Laments Obama Administration’s Missed Energy Opportunities
WASHINGTON, D.C. – The U.S. Chamber’s Institute for 21st Century Energy today applauded House passage of an energy bill that would streamline the permitting process for energy production and establish an “all of the above” energy policy for federal lands. The 248-163 vote came despite opposition from the White House.
“The Domestic Energy and Jobs Act approved by the House today provides some common sense measures that would reduce red tape and allow our economy to grow faster,” said Karen Harbert, president and CEO of the U.S. Chamber’s Energy Institute. “Unfortunately, the Obama Administration continues to claim that it supports an “all of the above” energy approach, yet threatened to veto legislation that moves us closer to that goal.”
The legislation (HR. 4480) would bring greater certainty to leasing for energy development, streamline the permitting process for all types of energy production, and require an analysis of several EPA rules affecting the supply of gasoline and diesel. A letter from the Chamber’s executive vice president for government affairs, R. Bruce Josten, in support of the bill is available here
The House vote came one day after a highly successful lease sale for oil and natural gas resources in the Gulf of Mexico that generated over $1.7 billion. However, the sale was the final one under the previous Five Year Plan for oil and natural gas development. The Obama Administration has proposed a new Five Year Plan which closes new offshore areas to energy production and imposes more restrictive regulations on future lease sales.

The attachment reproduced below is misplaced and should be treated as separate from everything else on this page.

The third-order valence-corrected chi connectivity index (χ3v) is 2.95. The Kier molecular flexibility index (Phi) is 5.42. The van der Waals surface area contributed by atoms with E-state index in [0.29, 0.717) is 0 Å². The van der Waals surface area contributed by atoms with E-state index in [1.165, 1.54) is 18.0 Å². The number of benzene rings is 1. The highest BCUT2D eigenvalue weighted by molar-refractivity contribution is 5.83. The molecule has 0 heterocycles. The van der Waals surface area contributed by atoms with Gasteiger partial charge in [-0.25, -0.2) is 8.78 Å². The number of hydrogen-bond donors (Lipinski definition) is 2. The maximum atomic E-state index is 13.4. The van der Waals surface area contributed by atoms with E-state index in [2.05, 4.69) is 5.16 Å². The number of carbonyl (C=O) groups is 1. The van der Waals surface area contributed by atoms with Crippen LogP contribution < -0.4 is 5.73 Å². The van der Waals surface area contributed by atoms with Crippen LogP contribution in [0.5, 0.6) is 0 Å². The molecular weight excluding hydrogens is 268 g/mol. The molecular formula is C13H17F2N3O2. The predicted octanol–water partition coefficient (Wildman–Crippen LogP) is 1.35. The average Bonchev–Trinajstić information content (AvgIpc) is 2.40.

“Yesterday’s lease sale in the Gulf demonstrates the enormous opportunities that exist to create jobs and generate revenue to address our ballooning deficit by developing our energy resources,” said Harbert. “Unfortunately, in stark contrast to the approach taken by the House today which would streamline the permitting process, the administration is moving in the wrong direction. Their proposed Five Year Plan makes no new areas of production available, cuts the number of lease sale offerings in half, and places further restrictions on leases to make them less attractive.”
The administration’s Five Year Plan does not permit any energy production in the Atlantic and Pacific Oceans, and only includes areas of the Gulf that were open for production prior to 2008. The restrictions will cost America billions in revenue and thousands of jobs.
The mission of the U.S. Chamber of Commerce's Institute for 21st Century Energy is to unify policymakers, regulators, business leaders, and the American public behind a common sense energy strategy to help keep America secure, prosperous, and clean. Through policy development, education, and advocacy, the Institute is building support for meaningful action at the local, state, national, and international levels.
The U.S. Chamber of Commerce is the world’s largest business federation representing the interests of more than 3 million businesses of all sizes, sectors, and regions, as well as state and local chambers and industry associations.